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SIUH teaching kitchen uses chili peppers to boost metabolism


Want to stay warm and fire up your metabolism this winter? Then turn up the heat by adding chili peppers to your next recipe.

That's what Staten Island University Hospital Executive Chef Fernando Marulanda did today during a pop-up teaching kitchen demonstration at the Ocean Breeze hospital cafeteria.

Debuting this month's hospital superfood – chili peppers – Chef Fernando and Nicole Presti, a hospital dietitian, whipped up spicy BBQ carrot tostadas which uses a tasty combination of jalapeno and serrano peppers.

"Both peppers provide two different kinds of flavors," said the chef. "The jalapeno is a little bit spicy, but not too much, and the serrano has a smokiness."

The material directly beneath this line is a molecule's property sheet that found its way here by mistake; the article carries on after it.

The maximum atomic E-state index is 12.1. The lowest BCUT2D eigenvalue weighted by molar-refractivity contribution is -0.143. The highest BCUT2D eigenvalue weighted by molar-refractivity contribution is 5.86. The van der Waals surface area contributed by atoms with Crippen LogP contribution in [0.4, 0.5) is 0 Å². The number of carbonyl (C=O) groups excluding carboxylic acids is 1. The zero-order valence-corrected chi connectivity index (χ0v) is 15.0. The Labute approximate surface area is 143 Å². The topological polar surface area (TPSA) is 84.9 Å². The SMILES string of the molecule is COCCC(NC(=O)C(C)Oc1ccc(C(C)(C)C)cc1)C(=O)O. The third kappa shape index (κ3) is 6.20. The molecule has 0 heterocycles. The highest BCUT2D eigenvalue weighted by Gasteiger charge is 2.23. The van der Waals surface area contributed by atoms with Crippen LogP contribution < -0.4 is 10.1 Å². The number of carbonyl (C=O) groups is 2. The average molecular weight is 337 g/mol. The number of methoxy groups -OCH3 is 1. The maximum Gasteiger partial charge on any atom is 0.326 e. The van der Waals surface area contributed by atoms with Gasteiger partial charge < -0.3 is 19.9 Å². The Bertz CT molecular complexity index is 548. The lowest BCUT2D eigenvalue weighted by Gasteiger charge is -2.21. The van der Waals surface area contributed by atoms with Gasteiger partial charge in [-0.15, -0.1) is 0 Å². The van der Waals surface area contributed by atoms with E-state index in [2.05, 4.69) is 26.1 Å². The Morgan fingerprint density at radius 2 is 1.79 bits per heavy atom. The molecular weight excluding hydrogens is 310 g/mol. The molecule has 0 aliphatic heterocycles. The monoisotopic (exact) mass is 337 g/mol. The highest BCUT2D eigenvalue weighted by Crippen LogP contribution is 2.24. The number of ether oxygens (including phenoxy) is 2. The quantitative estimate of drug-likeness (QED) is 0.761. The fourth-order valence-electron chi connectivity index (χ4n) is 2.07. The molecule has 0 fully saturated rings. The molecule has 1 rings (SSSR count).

There are literally hundreds of chili pepper varieties ranging in all sizes, shapes and colors.

"Our main ingredient is peppers which has capsaicin. This is the ingredient in peppers that gives them 'heat'," explained Ms. Presti. "Capsaicin makes you feel full and boosts your metabolism."

Nutritionally, peppers are high in in Vitamin C (essential for the immune system), and generally a good source of beta carotene (the body converts beta carotene into vitamin A which is responsible for maintaining a healthy immune system, vision and cell growth), potassium (a very important mineral for the proper function of all cells, tissues, and organs in the human body) and Vitamin B6 (which supports brain function). Peppers are low in calories and sodium, and also contain some fiber and Vitamin K.

The dish-of-the-day also incorporated carrots in a BBQ sauce to give it a meaty texture, guacamole, fresh salsa and pineapples to give it a sweet-and-sour kick.

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